While it’s not known when fudge was first made most things point to the late 1800s. But no matter when it quickly became associated with female education and especially women’s college first known to come out of Vassar college and became known as Vassar chocolates for a while. It was commonly cooked in the dorm rooms over gas stoves. However like in the episode it was not actually allowed to be made by the women in their rooms and was actually done as a form of rebellion. So it seems to me that the fudge represents the nexus between following rules and decorum and the less stringent and emotional side.

    So I think it’s telling that Margaret sticks her finger in then half jokingly says it’s horrible.

  10. Rob, great work by you and Amanda, and Joan was a delight. It’s telling that she got this opportunity after doing acclaimed work on the Mary Tyler Moore show. Groundbreakers, ceiling smashers, and pioneers seem to get more opportunities when they play like Jackie Robinson. It’s unfortunate that such a high degree of excellence seems to be necessary just to get equal treatment.

    On that note, the story about her warm welcome on the set and especially the encouraging remark by the crew member was wonderful. We hear (and need to hear) the #metoo stories, but we need good examples, too.

    Regarding the story, there were many things that resonated with me, but only a couple that others haven’t addressed. One was the nurse who “went numb” as a way to cope. I’ve done that (with far less justification), and it didn’t work for me any better than it did for her. I think it might help in the moment, but you actually lose ground (emotional health-wise) if you try it long term.

    Second, it occurs to me that subordinates often have a problem seeing supervisors as full-fledged humans — people dealing with pressures and needs completely separate from the job tasks. Once we break that code on that, we work more effectively with our bosses and do a better job of “managing up.”

  11. I always had an issue with this episode. At first flush, Margaret is upset because it seems like she feels like she’s entitled to a degree of camaraderie that she didn’t earn. She has always wielded her position as major as a cudgel. It isn’t until you really reflect on what Margaret’s life has been like that you realize that Margaret can only work with the tools she is given.

    So what we have is a woman who adores her father and craves his approval, but he’s extremely stern. So, in turn, she will take this behavior on towards her nurses: this is how her father shows his “affection” for Margaret, so this is how she shows how much she cares about her nurses. Margaret cannot process that this is dysfunctional, and that her father is, unintentionally, being emotionally abusive to her. So Margaret has dug this deep crevasse between her nurses and herself.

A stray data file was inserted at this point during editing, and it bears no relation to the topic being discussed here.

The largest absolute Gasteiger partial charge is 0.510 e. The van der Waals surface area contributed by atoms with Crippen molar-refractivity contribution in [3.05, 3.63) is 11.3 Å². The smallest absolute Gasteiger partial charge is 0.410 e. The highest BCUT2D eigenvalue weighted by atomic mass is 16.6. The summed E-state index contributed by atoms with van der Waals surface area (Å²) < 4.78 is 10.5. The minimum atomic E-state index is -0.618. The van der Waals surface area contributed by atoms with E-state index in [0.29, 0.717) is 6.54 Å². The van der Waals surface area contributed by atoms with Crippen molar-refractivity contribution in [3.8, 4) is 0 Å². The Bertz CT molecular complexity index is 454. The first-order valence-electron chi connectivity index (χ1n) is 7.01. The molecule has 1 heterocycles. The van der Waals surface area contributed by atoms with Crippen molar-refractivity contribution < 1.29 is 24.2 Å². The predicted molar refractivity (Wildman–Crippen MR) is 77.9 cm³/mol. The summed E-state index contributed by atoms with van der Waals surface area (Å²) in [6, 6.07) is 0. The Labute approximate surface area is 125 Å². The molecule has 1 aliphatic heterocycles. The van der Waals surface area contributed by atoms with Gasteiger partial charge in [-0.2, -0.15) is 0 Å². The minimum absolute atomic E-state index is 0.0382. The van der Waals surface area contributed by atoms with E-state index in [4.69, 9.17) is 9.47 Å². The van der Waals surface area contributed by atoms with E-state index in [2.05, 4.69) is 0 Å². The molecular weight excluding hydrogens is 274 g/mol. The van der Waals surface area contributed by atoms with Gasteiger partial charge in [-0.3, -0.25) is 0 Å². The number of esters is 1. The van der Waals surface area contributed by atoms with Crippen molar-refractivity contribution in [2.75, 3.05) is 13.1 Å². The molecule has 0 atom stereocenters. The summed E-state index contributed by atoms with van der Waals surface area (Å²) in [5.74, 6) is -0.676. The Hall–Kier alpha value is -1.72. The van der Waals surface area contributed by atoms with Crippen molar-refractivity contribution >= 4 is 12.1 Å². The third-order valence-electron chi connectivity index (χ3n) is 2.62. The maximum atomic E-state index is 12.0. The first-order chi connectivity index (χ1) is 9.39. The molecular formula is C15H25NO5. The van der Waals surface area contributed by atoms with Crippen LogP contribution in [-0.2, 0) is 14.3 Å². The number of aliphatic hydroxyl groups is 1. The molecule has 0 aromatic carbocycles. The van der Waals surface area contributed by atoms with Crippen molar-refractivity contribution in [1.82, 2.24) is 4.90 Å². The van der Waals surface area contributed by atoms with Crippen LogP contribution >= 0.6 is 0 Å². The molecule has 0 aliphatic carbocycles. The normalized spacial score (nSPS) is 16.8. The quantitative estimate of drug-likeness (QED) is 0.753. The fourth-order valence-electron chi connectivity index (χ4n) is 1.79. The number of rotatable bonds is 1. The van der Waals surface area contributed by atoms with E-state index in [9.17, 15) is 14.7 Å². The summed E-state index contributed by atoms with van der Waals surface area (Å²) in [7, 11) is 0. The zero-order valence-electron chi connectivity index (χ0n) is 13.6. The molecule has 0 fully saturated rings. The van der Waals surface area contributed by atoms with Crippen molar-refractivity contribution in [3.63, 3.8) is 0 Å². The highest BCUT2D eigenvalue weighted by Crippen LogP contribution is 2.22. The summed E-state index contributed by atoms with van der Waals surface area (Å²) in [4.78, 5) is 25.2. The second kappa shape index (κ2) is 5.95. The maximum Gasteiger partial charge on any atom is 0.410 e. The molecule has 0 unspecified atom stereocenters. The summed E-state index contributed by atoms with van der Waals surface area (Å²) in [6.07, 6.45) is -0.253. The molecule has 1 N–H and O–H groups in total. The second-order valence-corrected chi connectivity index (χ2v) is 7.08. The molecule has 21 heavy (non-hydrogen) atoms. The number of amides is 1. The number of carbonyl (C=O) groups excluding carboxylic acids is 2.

Now, for the longest time, Margaret has seen this as par for the course – and the whole “being lonely at the top;” and she’s had Frank to basically distract her. But now Frank is out of the picture and her fiancé is long distance. But that’s not what changes Margaret.

    It isn’t until Col. Potter is appointed the commander of the MASH unit that Margaret finally gets to see compassionate authority. She sees that Potter can have a casual relationship with the doctors while still maintaining his authority. For the first time she has a role model that is not toxic, and she (as we have seen) embraces Potter as something of a surrogate father. So she pivots and now she wants to accomplish what Potter has achieved with Pierce and BJ. But Margaret does not have the toolkit to bridge the gap caused by her own behavior. In The Nurses, this comes to a head in the only way Margaret is capable of expressing it: by articulating how isolated she felt. I always thought she was blaming the nurses, when in fact she was simply confessing to them how isolated she felt and that a friendly gesture would have been met in kind. It is basically the compassion of the nurses to understand that Margaret is speaking from a position of pain, not blame. When the nurses take her up on the gesture, and find that it is genuine, Margaret is then able to work towards emulating Col. Potter’s approach with the doctors.

    Later, we will find that Margaret’s deep respect and adoration of Col. Potter cracks the denial she has always had about how her father treats her. Early Margaret would have taken her fathers admonitions as incentive to improve. Now, she has seen compassionate authority, so her father’s feedback merely comes off as criticism and Margaret is unable to deny how deeply hurt her father always made her feel.

    Ultimately, we are watching Margaret be unmade and remade as she unchains herself – first from Frank, now from the damage done by a poor parenting. And the sad thing is that there are chains Margaret will never be able to break, as we will see in latter episodes as Margaret hits glass ceiling after glass ceiling in both her military and in private life. In many ways, Margaret has his the highest point in her career at the 4077th, as she is given sufficient authority, agency, and respect. And we know she will never see similar stateside for at least another 20+ years.